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Unformatted text preview: in-law, put himself in possession of that principality, and annexed it for the present to his other great dominions. The king had a prospect of making still farther acquisitions; and 1159. the activity of his temper suffered no opportunity of that kind to escape him. Philippa, duchess of Guienne, mother of Queen Eleanor, was the only issue of William IV. count of Toulouse; and would have inherited his dominions, had not that prince, desirous of preserving the succession in the male-line, conveyed the principality to his brother, Raymond de St. Gilles, by a contract of sale which was in that age regarded as fictitious and illusory. By this means the title to the county of Toulouse came to be disputed between the male and female heirs; and the one or the other, as opportunities favoured them, had obtained possession. Raymond, grandson of Raymond de St. Gilles, was the reigning sovereign; and on Henry’s reviving his wife’s claim, this prince had recourse for protection to the king of France, who was so much concerned in policy to prevent the farther aggrandizement of the English monarch. Lewis himself, when married to Eleanor, had asserted the justice of her claim, and had demanded possession of Toulouse;i but his sentiments changing with his interest, he now determined to defend, by his power and authority, the title of Raymond. Henry found, that it would be requisite to support his pretensions against potent antagonists; and that nothing but a formidable army could maintain a claim, which he had in vain asserted by arguments and manifestos. An army, composed of feudal vassals, was commonly very intractable and undisciplined, both because of the independant spirit of the persons who served in it, PLL v5 (generated January 22, 2010) 211 http://oll.libertyfund.org/title/695 Online Library of Liberty: The History of England, vol. 1 and because the commands were not given either by the choice of the sovereign or from the military capacity and experience of the officers. Each baron conducted his own vassals: His rank was greater or less, proportioned to the extent of his property: Even the supreme command under the prince was often attached to birth: And as the military vassals were obliged to serve only forty days at their own charge; though, if the expedition were distant, they were put to great expence; the prince reaped little benefit from their attendance. Henry, sensible of these inconveniencies, levied upon his vassals in Normandy and other provinces, which were remote from Toulouse, a sum of money in lieu of their service; and this commutation, by reason of the great distance, was still more advantageous to his English vassals. He imposed, therefore, a scutage of 180,000 pounds on the knight’s fees, a commutation, to which, though it was unusual, and the first perhaps to be met with in history,*NOTE [O] the military tenants willingly submitted; and with this money, he levied an army which was more under his command, and whose service was more durable and constant. Assisted by Berenger, count of Barcelona, and Trincaval, count of...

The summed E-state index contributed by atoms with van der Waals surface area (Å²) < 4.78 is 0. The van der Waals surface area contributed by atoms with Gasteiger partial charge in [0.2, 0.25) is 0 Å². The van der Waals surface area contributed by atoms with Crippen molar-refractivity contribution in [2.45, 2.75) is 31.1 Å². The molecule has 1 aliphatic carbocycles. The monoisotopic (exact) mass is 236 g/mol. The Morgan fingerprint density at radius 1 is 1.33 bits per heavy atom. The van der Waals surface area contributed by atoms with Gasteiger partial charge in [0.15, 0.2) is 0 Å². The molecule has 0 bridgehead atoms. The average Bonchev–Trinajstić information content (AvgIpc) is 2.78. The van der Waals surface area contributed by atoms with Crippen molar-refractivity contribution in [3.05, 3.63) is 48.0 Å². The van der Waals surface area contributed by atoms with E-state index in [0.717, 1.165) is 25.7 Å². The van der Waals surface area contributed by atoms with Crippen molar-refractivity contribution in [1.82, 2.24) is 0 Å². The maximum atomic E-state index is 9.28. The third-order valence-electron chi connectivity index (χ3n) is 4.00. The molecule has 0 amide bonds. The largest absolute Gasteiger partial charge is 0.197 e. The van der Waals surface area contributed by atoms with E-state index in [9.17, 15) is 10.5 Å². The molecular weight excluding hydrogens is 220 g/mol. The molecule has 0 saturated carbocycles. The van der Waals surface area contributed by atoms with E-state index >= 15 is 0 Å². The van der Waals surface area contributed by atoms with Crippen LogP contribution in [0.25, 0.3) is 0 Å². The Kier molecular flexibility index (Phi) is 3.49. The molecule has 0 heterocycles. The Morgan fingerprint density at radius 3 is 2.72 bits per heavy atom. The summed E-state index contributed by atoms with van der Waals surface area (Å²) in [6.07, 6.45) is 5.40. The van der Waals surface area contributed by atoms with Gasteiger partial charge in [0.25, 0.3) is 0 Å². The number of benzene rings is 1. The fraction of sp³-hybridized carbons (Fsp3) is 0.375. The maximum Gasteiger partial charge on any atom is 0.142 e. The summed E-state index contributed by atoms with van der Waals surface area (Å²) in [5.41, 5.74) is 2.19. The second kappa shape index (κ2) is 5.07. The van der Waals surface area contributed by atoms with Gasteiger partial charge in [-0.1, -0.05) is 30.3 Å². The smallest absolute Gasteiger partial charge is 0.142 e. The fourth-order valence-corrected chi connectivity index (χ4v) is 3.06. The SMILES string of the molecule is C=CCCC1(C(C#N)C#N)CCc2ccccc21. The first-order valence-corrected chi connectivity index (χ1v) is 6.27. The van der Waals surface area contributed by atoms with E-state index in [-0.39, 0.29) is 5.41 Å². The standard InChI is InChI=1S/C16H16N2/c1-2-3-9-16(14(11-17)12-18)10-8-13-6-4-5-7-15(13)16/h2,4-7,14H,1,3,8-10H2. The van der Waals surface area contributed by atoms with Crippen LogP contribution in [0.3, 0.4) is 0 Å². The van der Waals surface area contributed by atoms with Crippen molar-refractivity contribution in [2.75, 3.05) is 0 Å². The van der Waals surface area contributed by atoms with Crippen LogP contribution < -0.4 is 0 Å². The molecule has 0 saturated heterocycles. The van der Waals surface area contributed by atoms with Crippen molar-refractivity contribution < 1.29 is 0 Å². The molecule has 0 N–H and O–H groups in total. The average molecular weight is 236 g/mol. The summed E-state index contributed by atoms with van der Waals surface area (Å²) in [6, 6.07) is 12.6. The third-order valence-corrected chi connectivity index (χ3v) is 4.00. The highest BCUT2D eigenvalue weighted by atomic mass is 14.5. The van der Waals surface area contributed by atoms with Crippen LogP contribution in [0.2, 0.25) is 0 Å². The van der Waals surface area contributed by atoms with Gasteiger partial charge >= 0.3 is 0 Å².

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This note was uploaded on 02/12/2011 for the course CHIN 101 taught by Professor Dr.yu during the Spring '08 term at University Of Southern Mississippi .
- Spring '08